The sun is still shining, but barely; night is coming and so is a storm. You can feel rain here hours before it comes. The whole jungle world around you seems to turn upside-down. Maybe its subconscious at this point, but even I can feel it in my bones when a storm is imminent. The insects hum, the birds call differently, the winds blow with a temper, not their usual calm, and the air smells like earth, sometimes the ocean, depending on the direction of the winds. A cool wind blows up from the east and I know it is time to head home.
        I say goodnight, thank you, jajajopata. It is dark by the time I get home. The lightning is still far away and flashes without sound like fireflies on the horizon.

        I have realized something profound in these past few months working with my Paraguayan counterparts: what these people know, their knowledge of the forest and what it offers, what it can take away, their knowledge of crops and moon cycles and the seasons, these things are not written anywhere, but they are the culmination of thousands of years of indigenous wisdom that long predates Western culture and the associated paradigms that come with it.
        These people are not entirely indigenous in ethnicity, but almost everyone in Paraguay, especially in the campo has some indigenous blood in their veins. Regardless, their culture is abundantly indigenous in origins, a fact that becomes more evident the farther you wander into the countryside The historical isolation of Paraguay as well as it self-sufficiency for hundreds of years even after Spanish conquest, has allowed the survival of an entirely different source of knowledge about the world: that of the precolonial native populations. This can be seen in many parts of the world where indigenous cultures still exist, where they haven't been annihilated entirely, but it is here in Paraguay that it has entered the backdoor of the otherwise intolerant halls of Western tradition and established itself in the few empty corners.
        As Peace Corps volunteers coming from the great America, we are all initially taken aback by culture shock. In Paraguay, just like any other country, there is an adjustment period. We all find the ubiquitous rules of Paraguayan life and diet tedious and funny; I would be lying to say that we didn't all mock these guidelines at times. As Paraguayan insist that, certain plants will cure this illness, or that certain foods shouldn't be eaten together lest you explode, or that one shouldn’t mix hot and cold foods in a short window, of time or that one can acquire a deep muscle pain from particularly strong winds (golpe de viento), all of us Westerners sit back and laugh in our heads while we nod and agree. This does not fit into our carefully constructed parameters of reality, of scientific causality, of things you can read about in books and online.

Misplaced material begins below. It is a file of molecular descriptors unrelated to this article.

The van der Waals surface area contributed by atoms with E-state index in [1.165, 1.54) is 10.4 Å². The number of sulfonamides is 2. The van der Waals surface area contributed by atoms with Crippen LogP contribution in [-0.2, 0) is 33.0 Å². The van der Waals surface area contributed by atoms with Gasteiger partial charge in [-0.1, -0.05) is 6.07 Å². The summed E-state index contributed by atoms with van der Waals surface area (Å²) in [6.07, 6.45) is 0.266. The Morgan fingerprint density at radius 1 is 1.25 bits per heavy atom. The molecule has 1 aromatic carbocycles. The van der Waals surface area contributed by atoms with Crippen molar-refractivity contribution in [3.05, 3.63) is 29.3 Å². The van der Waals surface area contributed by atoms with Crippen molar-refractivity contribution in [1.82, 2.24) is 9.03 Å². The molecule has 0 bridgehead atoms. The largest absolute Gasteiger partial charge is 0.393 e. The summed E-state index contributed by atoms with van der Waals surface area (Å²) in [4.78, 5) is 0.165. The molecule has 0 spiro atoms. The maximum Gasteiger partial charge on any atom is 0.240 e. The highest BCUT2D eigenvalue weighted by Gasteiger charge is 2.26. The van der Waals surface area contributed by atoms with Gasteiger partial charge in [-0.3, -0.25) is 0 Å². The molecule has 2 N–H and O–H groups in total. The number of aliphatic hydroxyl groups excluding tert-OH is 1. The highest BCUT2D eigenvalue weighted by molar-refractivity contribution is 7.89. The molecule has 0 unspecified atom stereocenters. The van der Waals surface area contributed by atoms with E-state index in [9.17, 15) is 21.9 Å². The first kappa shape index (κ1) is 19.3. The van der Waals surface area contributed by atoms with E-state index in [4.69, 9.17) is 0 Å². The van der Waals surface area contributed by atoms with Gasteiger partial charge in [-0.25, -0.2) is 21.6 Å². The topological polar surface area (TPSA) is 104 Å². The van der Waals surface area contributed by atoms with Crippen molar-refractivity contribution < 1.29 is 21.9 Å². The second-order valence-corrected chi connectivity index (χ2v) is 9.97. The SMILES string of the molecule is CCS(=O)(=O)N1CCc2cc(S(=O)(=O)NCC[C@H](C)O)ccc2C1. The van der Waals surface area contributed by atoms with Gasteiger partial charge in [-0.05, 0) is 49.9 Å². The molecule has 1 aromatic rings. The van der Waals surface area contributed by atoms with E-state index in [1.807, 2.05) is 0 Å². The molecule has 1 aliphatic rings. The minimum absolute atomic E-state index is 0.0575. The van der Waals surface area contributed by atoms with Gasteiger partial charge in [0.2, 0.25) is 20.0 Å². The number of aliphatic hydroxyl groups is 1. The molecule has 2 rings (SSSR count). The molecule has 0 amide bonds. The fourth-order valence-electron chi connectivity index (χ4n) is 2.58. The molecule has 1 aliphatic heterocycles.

But I have slowly realized over the past few months: these rules and knowledge aren't arbitrary or borne out of ignorance, they are part of the indigenous tradition, a tradition that kept native populations across the American continents alive and thriving for literally thousands of years before us Westerners arrived at their shores. It may seem silly for us sometimes from our science-based cultural perspective, but how could we ever hope to understand and appreciate the wealth of knowledge and wisdom that Paraguayan campesinos possess without first analyzing and critiquing our own cultural baggage. If we are unwilling to let go of any of that, we will never fully appreciate the depth what Paraguayans and Paraguayan culture has to offer.
        I know I am stuck with the weight of my own cultural heritage, I know that my home is my home and my country is my country. No matter how much I may disagree with it or reject it, I will always be a Caucasian male born and raised in the cradle of suburban America. Sometimes, I yearn desperately for a more genuine tradition to be my own, some tradition with deep roots, a great understanding and a living spirituality. I have always found my own cultural heritage to be immensely lacking in all of those things, sometimes to the point of depression.
        I am not saying that the Paraguayan indigenous cultural tradition is perfect or without its flaws; certainly there are lots of them, many of which no doubt come from its synthesis with Western culture and ideas, many of which are no doubt inherent and endemic. I guess what I am trying to say is that there is something infinitely beautiful and more satisfying in indigenous understanding and appreciation for the natural world, in their acceptance of their place in the greater scheme of life, than I find in my own culture. I do not want to idealize anything, that would be a mistake, but I think we ignore the value and wealth of indigenous tradition around the world to our own great detriment.
        But for now, I count myself lucky for having lived long enough to see and experience and another different cultural modality. I know I cannot change myself or my history, but maybe by stretching my own personal boundaries, by forcing myself to dissect those pieces of my culture with the tools of another, I can slowly reconstruct a better perspective of myself and this world. Maybe buried deep in that mess of materialism and Western orthodoxy and empty spirituality, some seeds of truth and honesty still survive. With the right tools, with patience, with understanding, perhaps I may one day coax them into bloom.


from Paraguay,


little hupo

Wednesday, October 16, 2013

The Anaerobic Biodigester: Simple Technologies that Make a Big Difference